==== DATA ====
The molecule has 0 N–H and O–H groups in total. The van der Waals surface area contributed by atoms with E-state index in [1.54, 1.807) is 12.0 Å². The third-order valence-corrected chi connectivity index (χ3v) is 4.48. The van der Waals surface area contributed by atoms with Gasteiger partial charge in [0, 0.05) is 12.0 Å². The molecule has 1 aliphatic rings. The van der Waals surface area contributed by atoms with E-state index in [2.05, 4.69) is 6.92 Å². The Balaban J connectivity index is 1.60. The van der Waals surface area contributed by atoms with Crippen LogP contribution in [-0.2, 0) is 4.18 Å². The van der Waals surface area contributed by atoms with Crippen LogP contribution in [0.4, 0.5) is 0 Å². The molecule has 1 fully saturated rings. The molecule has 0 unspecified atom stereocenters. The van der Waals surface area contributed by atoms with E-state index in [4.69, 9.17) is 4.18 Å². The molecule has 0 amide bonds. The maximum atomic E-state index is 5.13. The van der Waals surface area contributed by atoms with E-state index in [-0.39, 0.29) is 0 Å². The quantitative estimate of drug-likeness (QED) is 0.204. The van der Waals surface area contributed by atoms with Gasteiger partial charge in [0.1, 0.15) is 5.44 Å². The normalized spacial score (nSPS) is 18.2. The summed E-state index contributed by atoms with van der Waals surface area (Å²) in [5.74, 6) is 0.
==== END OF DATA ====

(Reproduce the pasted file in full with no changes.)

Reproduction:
The molecule has 0 N–H and O–H groups in total. The van der Waals surface area contributed by atoms with E-state index in [1.54, 1.807) is 12.0 Å². The third-order valence-corrected chi connectivity index (χ3v) is 4.48. The van der Waals surface area contributed by atoms with Gasteiger partial charge in [0, 0.05) is 12.0 Å². The molecule has 1 aliphatic rings. The van der Waals surface area contributed by atoms with E-state index in [2.05, 4.69) is 6.92 Å². The Balaban J connectivity index is 1.60. The van der Waals surface area contributed by atoms with Crippen LogP contribution in [-0.2, 0) is 4.18 Å². The van der Waals surface area contributed by atoms with Crippen LogP contribution in [0.4, 0.5) is 0 Å². The molecule has 1 fully saturated rings. The molecule has 0 unspecified atom stereocenters. The van der Waals surface area contributed by atoms with E-state index in [4.69, 9.17) is 4.18 Å². The molecule has 0 amide bonds. The maximum atomic E-state index is 5.13. The van der Waals surface area contributed by atoms with E-state index in [-0.39, 0.29) is 0 Å². The quantitative estimate of drug-likeness (QED) is 0.204. The van der Waals surface area contributed by atoms with Gasteiger partial charge in [0.1, 0.15) is 5.44 Å². The normalized spacial score (nSPS) is 18.2. The summed E-state index contributed by atoms with van der Waals surface area (Å²) in [5.74, 6) is 0.